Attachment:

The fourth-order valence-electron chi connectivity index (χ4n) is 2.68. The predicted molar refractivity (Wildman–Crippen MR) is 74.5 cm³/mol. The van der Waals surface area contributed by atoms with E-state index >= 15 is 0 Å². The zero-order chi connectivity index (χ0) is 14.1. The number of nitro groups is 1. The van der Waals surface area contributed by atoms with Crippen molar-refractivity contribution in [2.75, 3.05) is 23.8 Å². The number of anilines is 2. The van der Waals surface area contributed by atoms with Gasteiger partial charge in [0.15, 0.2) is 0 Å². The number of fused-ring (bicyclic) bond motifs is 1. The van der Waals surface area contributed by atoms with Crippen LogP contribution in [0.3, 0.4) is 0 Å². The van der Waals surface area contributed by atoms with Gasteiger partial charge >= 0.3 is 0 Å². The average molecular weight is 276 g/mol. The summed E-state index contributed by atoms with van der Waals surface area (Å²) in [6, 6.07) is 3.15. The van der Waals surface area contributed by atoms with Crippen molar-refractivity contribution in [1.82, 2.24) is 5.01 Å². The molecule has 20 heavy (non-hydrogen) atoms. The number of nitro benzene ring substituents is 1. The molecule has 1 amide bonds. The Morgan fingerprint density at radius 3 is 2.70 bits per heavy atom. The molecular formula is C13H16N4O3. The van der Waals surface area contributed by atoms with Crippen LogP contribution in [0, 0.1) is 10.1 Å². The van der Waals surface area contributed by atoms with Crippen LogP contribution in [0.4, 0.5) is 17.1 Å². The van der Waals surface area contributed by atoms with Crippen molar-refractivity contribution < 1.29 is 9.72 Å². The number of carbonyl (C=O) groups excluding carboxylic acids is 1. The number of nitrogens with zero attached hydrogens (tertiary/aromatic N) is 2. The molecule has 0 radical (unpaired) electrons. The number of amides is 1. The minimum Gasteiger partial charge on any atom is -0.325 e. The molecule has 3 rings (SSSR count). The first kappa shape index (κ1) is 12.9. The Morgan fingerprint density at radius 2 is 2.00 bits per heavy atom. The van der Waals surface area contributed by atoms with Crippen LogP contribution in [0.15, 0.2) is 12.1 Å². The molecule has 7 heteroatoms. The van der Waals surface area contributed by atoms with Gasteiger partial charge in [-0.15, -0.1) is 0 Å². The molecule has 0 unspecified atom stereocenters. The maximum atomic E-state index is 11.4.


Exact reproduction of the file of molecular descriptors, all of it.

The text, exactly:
The fourth-order valence-electron chi connectivity index (χ4n) is 2.68. The predicted molar refractivity (Wildman–Crippen MR) is 74.5 cm³/mol. The van der Waals surface area contributed by atoms with E-state index >= 15 is 0 Å². The zero-order chi connectivity index (χ0) is 14.1. The number of nitro groups is 1. The van der Waals surface area contributed by atoms with Crippen molar-refractivity contribution in [2.75, 3.05) is 23.8 Å². The number of anilines is 2. The van der Waals surface area contributed by atoms with Gasteiger partial charge in [0.15, 0.2) is 0 Å². The number of fused-ring (bicyclic) bond motifs is 1. The van der Waals surface area contributed by atoms with Crippen LogP contribution in [0.3, 0.4) is 0 Å². The van der Waals surface area contributed by atoms with Gasteiger partial charge >= 0.3 is 0 Å². The average molecular weight is 276 g/mol. The summed E-state index contributed by atoms with van der Waals surface area (Å²) in [6, 6.07) is 3.15. The van der Waals surface area contributed by atoms with Crippen molar-refractivity contribution in [1.82, 2.24) is 5.01 Å². The molecule has 20 heavy (non-hydrogen) atoms. The number of nitro benzene ring substituents is 1. The molecule has 1 amide bonds. The Morgan fingerprint density at radius 3 is 2.70 bits per heavy atom. The molecular formula is C13H16N4O3. The van der Waals surface area contributed by atoms with Crippen LogP contribution in [0, 0.1) is 10.1 Å². The van der Waals surface area contributed by atoms with Crippen LogP contribution in [0.4, 0.5) is 17.1 Å². The van der Waals surface area contributed by atoms with Crippen molar-refractivity contribution < 1.29 is 9.72 Å². The number of carbonyl (C=O) groups excluding carboxylic acids is 1. The number of nitrogens with zero attached hydrogens (tertiary/aromatic N) is 2. The molecule has 0 radical (unpaired) electrons. The number of amides is 1. The minimum Gasteiger partial charge on any atom is -0.325 e. The molecule has 3 rings (SSSR count). The first kappa shape index (κ1) is 12.9. The Morgan fingerprint density at radius 2 is 2.00 bits per heavy atom. The van der Waals surface area contributed by atoms with Crippen LogP contribution in [0.15, 0.2) is 12.1 Å². The molecule has 7 heteroatoms. The van der Waals surface area contributed by atoms with Gasteiger partial charge in [-0.15, -0.1) is 0 Å². The molecule has 0 unspecified atom stereocenters. The maximum atomic E-state index is 11.4.